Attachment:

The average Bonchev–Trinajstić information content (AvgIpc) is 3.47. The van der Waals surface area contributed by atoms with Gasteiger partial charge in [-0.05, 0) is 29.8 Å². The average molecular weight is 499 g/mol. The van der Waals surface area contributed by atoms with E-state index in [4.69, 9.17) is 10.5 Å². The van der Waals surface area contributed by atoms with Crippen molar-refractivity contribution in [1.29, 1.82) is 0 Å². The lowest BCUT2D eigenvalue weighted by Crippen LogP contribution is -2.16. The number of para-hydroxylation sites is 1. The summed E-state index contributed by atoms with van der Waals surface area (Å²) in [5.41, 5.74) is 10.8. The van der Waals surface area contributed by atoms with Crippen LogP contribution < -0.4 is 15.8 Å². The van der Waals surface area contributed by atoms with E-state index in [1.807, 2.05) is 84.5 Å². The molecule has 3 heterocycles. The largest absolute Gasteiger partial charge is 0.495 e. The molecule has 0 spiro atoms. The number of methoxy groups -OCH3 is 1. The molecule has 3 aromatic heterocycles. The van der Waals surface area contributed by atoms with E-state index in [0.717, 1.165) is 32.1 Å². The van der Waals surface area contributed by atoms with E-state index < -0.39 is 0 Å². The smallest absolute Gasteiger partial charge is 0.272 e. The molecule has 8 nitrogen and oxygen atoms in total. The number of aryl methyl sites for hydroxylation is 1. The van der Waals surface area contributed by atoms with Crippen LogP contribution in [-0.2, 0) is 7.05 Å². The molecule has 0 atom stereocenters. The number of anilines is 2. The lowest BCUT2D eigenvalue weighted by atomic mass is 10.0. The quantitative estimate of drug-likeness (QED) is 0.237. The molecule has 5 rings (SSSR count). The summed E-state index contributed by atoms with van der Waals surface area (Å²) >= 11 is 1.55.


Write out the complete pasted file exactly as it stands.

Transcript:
The average Bonchev–Trinajstić information content (AvgIpc) is 3.47. The van der Waals surface area contributed by atoms with Gasteiger partial charge in [-0.05, 0) is 29.8 Å². The average molecular weight is 499 g/mol. The van der Waals surface area contributed by atoms with E-state index in [4.69, 9.17) is 10.5 Å². The van der Waals surface area contributed by atoms with Crippen molar-refractivity contribution in [1.29, 1.82) is 0 Å². The lowest BCUT2D eigenvalue weighted by Crippen LogP contribution is -2.16. The number of para-hydroxylation sites is 1. The summed E-state index contributed by atoms with van der Waals surface area (Å²) in [5.41, 5.74) is 10.8. The van der Waals surface area contributed by atoms with Crippen LogP contribution < -0.4 is 15.8 Å². The van der Waals surface area contributed by atoms with E-state index in [1.807, 2.05) is 84.5 Å². The molecule has 3 heterocycles. The largest absolute Gasteiger partial charge is 0.495 e. The molecule has 0 spiro atoms. The number of methoxy groups -OCH3 is 1. The molecule has 3 aromatic heterocycles. The van der Waals surface area contributed by atoms with E-state index in [0.717, 1.165) is 32.1 Å². The van der Waals surface area contributed by atoms with E-state index < -0.39 is 0 Å². The smallest absolute Gasteiger partial charge is 0.272 e. The molecule has 8 nitrogen and oxygen atoms in total. The number of aryl methyl sites for hydroxylation is 1. The van der Waals surface area contributed by atoms with Crippen LogP contribution in [-0.2, 0) is 7.05 Å². The molecule has 0 atom stereocenters. The number of anilines is 2. The lowest BCUT2D eigenvalue weighted by atomic mass is 10.0. The quantitative estimate of drug-likeness (QED) is 0.237. The molecule has 5 rings (SSSR count). The summed E-state index contributed by atoms with van der Waals surface area (Å²) >= 11 is 1.55.